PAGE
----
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A heart murmur is an extra sound which occurs between heartbeats and can generally be detected with a stethoscope. Murmurs are classified as diastolic, systolic, and continuous, depending upon when they happen in the heartbeat cycle. A systolic heart murmur occurs when the muscles contract, pushing the blood out of the heart. It begins before or during the first sound of the heartbeat and ends before or during the second sound.
The majority of heart murmurs are innocent and many children are diagnosed with a murmur at some time in their life. Murmurs can also be caused by factors such as high blood pressure, anemia, pregnancy, fevers and an overactive thyroid. Most of these murmurs disappear on their own, and even if they remain, do not require any treatment.
A systolic heart murmur may be either innocent or abnormal. A routine exam with a stethoscope can usually detect the difference. When a murmur is present, the doctor will check the length of the murmur, when and where it occurs and if it has a high, medium, or low pitch. He will also see if the sound can be heard in the neck and back as well as the chest, and if a change in patient’s position affects the murmur. The exam will also include constructing a patient history and looking for any additional signs of heart disease, such as blueness of skin, shortness of breath, dizziness and fainting.
If an abnormal murmur appears to be present, the patient will generally be referred to a cardiologist. Additional tests, such as an electrocardiogram (EKG) and echocardiography are used to confirm the initial diagnosis and determine what is causing the murmur. An EKG records electrical activity of the heart and shows the speed and rhythm of the heartbeat. Echocardiography uses sound waves to create a picture of the heart revealing how the valves and chambers are working. Treatment of an abnormal murmur does not usually involve treating the murmur itself, but the underlying physical cause.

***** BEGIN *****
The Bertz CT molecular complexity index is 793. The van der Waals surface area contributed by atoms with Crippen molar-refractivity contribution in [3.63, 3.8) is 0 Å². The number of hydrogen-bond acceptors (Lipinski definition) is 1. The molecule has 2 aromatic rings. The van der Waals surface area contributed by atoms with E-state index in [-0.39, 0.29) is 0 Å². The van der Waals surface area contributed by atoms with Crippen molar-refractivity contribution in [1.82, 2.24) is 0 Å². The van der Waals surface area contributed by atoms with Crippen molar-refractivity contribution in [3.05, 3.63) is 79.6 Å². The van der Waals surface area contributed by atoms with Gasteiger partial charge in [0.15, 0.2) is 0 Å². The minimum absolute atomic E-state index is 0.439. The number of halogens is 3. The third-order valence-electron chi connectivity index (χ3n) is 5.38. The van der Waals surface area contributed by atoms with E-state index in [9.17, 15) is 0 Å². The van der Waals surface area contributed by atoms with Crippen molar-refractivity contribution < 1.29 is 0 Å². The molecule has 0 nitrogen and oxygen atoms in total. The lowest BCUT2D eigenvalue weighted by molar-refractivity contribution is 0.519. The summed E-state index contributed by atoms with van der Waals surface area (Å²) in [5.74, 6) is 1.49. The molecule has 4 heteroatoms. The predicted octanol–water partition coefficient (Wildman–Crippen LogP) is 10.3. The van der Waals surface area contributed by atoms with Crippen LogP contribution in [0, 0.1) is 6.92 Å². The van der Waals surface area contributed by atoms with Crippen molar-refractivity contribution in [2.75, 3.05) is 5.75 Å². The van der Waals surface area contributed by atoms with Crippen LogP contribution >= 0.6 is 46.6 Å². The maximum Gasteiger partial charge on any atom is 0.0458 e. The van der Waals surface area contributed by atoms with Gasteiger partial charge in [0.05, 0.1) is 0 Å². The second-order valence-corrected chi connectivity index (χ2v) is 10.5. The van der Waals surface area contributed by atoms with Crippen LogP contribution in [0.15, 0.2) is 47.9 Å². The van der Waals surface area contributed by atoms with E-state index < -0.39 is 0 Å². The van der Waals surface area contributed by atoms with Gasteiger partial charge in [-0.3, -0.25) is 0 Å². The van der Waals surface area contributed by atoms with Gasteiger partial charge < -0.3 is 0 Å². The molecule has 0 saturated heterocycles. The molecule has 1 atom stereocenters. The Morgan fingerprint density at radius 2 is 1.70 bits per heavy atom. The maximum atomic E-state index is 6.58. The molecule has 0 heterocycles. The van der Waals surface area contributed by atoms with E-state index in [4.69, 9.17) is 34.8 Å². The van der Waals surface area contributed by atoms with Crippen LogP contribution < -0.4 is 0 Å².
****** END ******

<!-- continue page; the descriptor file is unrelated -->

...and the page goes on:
The doctor will grade the murmur on a scale of one to six, depending upon its noise level. A 1/6 murmur is faint while a 6/6 murmur is very loud. A systolic heart murmur is classified as an ejection murmur, which comes from the valves and surrounding structures, or a regurgitant murmur which occurs when the blood flows from the high pressure chamber to the low pressure chamber of the heart.
A systolic heart murmur can be further classified as functional or organic. A functional murmur is found in a heart with no abnormalities and is generally innocent. Functional murmurs which are caused by physical conditions such as anemia, pregnancy, thyroid malfunctions or high blood pressure tend to disappear once the health issue has been resolved. An organic systolic heart murmur is the result of structural defects in the heart or major vessels. Abnormal heart murmurs in children are generally related to a congenital heart defect; in adults they are usually caused by heart valve problems related to age, infection or disease.
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